Monday, April 02, 2007

Folks with resumes need not apply

Last week I wrote about how clips provide little value in helping me make a hiring decision.
Now it appears that Wired has gone a step further -- telling prospective hires for at least one job not to bother sending a resume, but to instead forward a blog post.
I'm not surprised by Wired's move. And I suspect we'll see more situations like this in which employers screen applicants based on their access to Web tools and sensibilities. (For example, why would any radio station hire anyone who doesn't have a podcast?)

It's also no surprise to me that I heard about the Wired job through a post on Ryan Sholin's blog. I first came across Ryan's work back when he was a student. And I often used him as an example of how young journalists should approach the new world of media. Ryan has since graduated. And he's become central to the debate over how to educate the next generation of journalists. He's also become one of the people that helps me follow -- and make sense of -- the changes in journalism.

In my post last week about clips, I also made reference to three things that I think make a college kid worth hiring for an entry level job. And number two on that list was that the student be "self-taught" -- picking up skills that weren't taught as part of the curriculum.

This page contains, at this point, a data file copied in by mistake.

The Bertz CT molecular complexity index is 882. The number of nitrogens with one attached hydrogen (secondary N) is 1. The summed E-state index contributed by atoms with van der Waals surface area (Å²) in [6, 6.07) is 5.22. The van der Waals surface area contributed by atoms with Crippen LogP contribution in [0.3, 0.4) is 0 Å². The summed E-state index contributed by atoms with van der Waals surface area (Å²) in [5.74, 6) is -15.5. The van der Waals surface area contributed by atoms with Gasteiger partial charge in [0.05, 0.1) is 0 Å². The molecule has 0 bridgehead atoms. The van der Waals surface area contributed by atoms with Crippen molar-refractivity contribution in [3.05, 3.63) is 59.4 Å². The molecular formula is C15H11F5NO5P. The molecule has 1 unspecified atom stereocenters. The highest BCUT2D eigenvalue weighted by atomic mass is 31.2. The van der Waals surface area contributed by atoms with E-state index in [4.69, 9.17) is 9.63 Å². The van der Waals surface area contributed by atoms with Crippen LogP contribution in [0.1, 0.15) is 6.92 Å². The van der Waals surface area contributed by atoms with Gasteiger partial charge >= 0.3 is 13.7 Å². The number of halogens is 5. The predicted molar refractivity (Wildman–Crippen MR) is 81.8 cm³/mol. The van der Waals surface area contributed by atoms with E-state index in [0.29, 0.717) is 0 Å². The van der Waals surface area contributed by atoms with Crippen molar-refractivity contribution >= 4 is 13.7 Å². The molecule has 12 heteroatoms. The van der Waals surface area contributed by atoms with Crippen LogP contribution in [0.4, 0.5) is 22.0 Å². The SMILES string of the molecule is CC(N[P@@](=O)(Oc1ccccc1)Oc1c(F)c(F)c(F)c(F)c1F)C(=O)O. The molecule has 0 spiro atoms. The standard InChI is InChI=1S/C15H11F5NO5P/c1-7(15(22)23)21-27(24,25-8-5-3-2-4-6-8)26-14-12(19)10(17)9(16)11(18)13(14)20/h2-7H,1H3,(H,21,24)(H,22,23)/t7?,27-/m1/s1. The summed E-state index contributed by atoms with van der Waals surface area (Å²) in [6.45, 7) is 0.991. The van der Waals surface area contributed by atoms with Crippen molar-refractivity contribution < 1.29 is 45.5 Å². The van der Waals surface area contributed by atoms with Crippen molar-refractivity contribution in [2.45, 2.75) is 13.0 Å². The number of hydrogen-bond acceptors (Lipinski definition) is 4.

Well Ryan is the king of self taught. And his graduation didn't change his belief that he needs to constantly expand his skill set.
Take a look at this piece from his blog in which he takes "an informal poll on what I should learn next."

(Personal note: I experienced some problems with email last week. Several hundred old emails were lost. And for about 24 hours or so, new incoming emails simply disappeared. The problem seems to be resolved. But if you sent something to me last week and didn't get a response, please try again. Thanks.)

tags: , , , , , , , journalism education


  1. Thanks, man.

    For the record, I haven't actually finished up the Master's I'm working on just yet. One thesis away... I'll walk in December with any luck at all.

    Being self-taught is as easy as subscribing to a healthy fleet of RSS feeds and buying an instructional book every now and then, but you have to be passionate about what you're doing.

    Self-advancement for the sake of adding another line to the "skills" section of a resume won't fool anyone in the long run.

  2. I think this is a sad but unfortunate truth of journalism today that editors are more interested in hiring computer geeks than actual reporters. It's really disconcerting that editors have resorted to putting the cheapest, sleaziest form of so-called journalism online to feed the public's insane desire for 24-hour news at the expense of sloppy writing and reporting.

  3. Anonymous,
    I'm not sure I've ever seen a sillier comment.
    Why, pray tell, can a "computer geek" not also be a reporter? And what is "insane" about wanting 24-hour news?
    And your final sentence is too funny to take seriously. You complain that cheap forms of online journalism have come at the expense of sloppy writing. I'm quite sure that what you meant to say is that cheap forms of journalism have led to sloppy writing. But that's not what you wrote. You, my friend, are a sloppy writer.